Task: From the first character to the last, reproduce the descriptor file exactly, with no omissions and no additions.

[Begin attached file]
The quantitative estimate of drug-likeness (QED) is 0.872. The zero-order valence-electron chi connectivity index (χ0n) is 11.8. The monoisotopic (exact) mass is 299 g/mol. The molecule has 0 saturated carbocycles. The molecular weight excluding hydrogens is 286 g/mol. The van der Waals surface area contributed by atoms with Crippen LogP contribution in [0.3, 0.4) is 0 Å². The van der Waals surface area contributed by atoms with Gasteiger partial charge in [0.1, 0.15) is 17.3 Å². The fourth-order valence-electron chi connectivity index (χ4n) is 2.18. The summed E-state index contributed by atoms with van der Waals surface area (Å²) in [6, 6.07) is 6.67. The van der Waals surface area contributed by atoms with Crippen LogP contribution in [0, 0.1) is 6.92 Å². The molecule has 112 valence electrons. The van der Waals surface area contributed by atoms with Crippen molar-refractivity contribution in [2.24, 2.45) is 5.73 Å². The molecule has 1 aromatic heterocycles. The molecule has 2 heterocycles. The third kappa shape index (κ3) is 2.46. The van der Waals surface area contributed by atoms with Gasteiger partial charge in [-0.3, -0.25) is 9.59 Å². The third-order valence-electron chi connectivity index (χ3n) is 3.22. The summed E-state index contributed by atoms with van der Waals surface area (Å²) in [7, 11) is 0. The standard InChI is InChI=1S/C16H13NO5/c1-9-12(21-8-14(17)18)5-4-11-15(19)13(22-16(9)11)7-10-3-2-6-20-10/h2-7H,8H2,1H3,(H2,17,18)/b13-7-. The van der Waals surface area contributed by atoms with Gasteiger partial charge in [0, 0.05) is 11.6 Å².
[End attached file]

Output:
The quantitative estimate of drug-likeness (QED) is 0.872. The zero-order valence-electron chi connectivity index (χ0n) is 11.8. The monoisotopic (exact) mass is 299 g/mol. The molecule has 0 saturated carbocycles. The molecular weight excluding hydrogens is 286 g/mol. The van der Waals surface area contributed by atoms with Crippen LogP contribution in [0.3, 0.4) is 0 Å². The van der Waals surface area contributed by atoms with Gasteiger partial charge in [0.1, 0.15) is 17.3 Å². The fourth-order valence-electron chi connectivity index (χ4n) is 2.18. The summed E-state index contributed by atoms with van der Waals surface area (Å²) in [6, 6.07) is 6.67. The van der Waals surface area contributed by atoms with Crippen LogP contribution in [0, 0.1) is 6.92 Å². The molecule has 112 valence electrons. The van der Waals surface area contributed by atoms with Crippen molar-refractivity contribution in [2.24, 2.45) is 5.73 Å². The molecule has 1 aromatic heterocycles. The molecule has 2 heterocycles. The third kappa shape index (κ3) is 2.46. The van der Waals surface area contributed by atoms with Gasteiger partial charge in [-0.3, -0.25) is 9.59 Å². The third-order valence-electron chi connectivity index (χ3n) is 3.22. The summed E-state index contributed by atoms with van der Waals surface area (Å²) in [7, 11) is 0. The standard InChI is InChI=1S/C16H13NO5/c1-9-12(21-8-14(17)18)5-4-11-15(19)13(22-16(9)11)7-10-3-2-6-20-10/h2-7H,8H2,1H3,(H2,17,18)/b13-7-. The van der Waals surface area contributed by atoms with Gasteiger partial charge in [0, 0.05) is 11.6 Å².